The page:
Hitler’s Circle of Evil: a factual series that was constructed as a drama and caught the attention of  younger viewers.

It’s The Medium Not The Message

Younger viewers will watch older-skewing content if it is presented correctly.

The rise and rise of the SVoD platforms and the shift of advertising away from terrestrial channels to social media and digital platforms means that the television industry is, as we’re all aware, going through a period of turbulence.
The subscription streaming exemplified by Netflix and Amazon is here to stay, not because of all the Silicon Valley money that supports it, but because of a far more important reason: it has captured the younger viewer. The streamers need people to watch their screens – and the most powerful way they can reach that goal is to secure the young.
Younger viewers are bingeing on television on just about any device, which is fuelling the rise of the box set. My experience is that provided the factual series we produce for Netflix are constructed like dramas, the audience will watch them – even if they are about subjects that, if broadcast on a terrestrial channel, would deliver an older demographic.
It’s fascinating to read social media posts from evidently younger Netflix viewers, such as this one about one of our recent productions: “Watching Hitler’s Circle Of Evil (pictured) and there seem to be parallels with the politics of today.”
Particularly in today’s febrile political atmosphere across Europe and the US, many old topics are being revisited by new eyes, which can only be a positive thing.

Viewing demographics are becoming ever more determined primarily by the delivery system and content structure and less by subject matter.

All of this poses a growing problem for advertiser- supported networks. How can they attract the younger viewer if their scheduled model is increasingly rejected by that vital and lucrative demographic?
I’ve come to the conclusion that viewing demographics are becoming ever more determined primarily by the delivery system and content structure and less by the subject matter.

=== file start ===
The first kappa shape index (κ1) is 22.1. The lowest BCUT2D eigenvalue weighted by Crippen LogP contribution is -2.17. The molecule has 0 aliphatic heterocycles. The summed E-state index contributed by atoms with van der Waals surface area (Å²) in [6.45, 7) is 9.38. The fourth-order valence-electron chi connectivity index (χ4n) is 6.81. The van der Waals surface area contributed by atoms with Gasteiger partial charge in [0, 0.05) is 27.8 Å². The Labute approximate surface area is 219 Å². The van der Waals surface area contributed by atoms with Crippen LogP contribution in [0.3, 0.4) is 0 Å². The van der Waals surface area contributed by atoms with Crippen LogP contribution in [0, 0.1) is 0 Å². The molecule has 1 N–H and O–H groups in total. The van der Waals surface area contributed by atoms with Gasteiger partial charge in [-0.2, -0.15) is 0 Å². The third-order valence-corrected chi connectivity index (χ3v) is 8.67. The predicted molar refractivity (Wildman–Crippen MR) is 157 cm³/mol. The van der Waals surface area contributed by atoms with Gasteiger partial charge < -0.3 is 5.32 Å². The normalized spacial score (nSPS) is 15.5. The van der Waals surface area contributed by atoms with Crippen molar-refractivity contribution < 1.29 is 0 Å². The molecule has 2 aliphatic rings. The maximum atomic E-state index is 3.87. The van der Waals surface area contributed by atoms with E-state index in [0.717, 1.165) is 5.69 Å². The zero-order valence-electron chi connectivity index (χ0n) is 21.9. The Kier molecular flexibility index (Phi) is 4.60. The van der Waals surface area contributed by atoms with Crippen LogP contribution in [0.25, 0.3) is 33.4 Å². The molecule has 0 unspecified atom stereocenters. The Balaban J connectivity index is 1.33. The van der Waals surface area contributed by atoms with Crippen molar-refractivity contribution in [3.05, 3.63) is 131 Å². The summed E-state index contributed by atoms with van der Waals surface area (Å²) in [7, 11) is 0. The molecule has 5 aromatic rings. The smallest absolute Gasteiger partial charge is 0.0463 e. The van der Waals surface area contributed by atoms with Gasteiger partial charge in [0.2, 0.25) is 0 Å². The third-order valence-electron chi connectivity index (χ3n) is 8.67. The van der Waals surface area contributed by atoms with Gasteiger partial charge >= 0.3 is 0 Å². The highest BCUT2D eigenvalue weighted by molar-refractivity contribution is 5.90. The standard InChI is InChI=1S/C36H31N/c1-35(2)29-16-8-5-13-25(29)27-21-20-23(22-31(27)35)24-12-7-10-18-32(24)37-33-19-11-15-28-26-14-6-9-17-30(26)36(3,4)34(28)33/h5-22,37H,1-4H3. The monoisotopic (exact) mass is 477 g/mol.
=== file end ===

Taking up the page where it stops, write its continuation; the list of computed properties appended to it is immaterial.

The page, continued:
If the content is structured as a dramatic story, SVoD viewers will watch it regardless. I am a little sceptical about terrestrial broadcasters going too far down the road of producing shows centred on social media to attract a younger viewer and win back the audience. It’s not the message – more and more, it’s the medium that matters.
The demographics of the terrestrial channels remain stubbornly old. The average age of the BBC1 viewer is apparently 61. Surely the way to maintain audiences on the terrestrial channels is therefore to serve the older audience with the fantastic content that BBC television often does so very efficiently.
Brands are powerful and attract a loyal audience. That’s why it is better to call a packet of soap flakes ‘Persil’ and not ‘detergent’.
The question for the terrestrials is therefore how far they can attract younger audiences over to old brands being served up via new media platforms. As for a BBC/ITV SVoD service, it will have to be very carefully positioned and branded to make sure that the channel brands don’t deter younger viewers.
What do all these shifts mean for television production companies? Given the growth of SVoD, they increasingly need to find ways to gain the expertise and reputation for making long-running, binge-watchable series.
This is not straightforward. It means recruiting producers who understand how to structure a series using dramatic storytelling with cliffhanger endings – compelling the viewer to watch the next episode.
It also means, in the case of factual television, being able to shoot drama-documentary. And it means, crucially, being able to identify stories that are sustainable for up to 10 episodes and have some topical relevance, even if they are set in the past.
Above all, for both producers and broadcasters, it means looking at the world in the same way as the viewer who is watching on a hand-held device on a train. In a real sense, that thing in the corner of the living room, the television, is on its way out. But, strangely, that means there will be even more television.

Alan Griffiths, CEO World Media Rights.
Article published in Broadcast Magazine 17/10/2018

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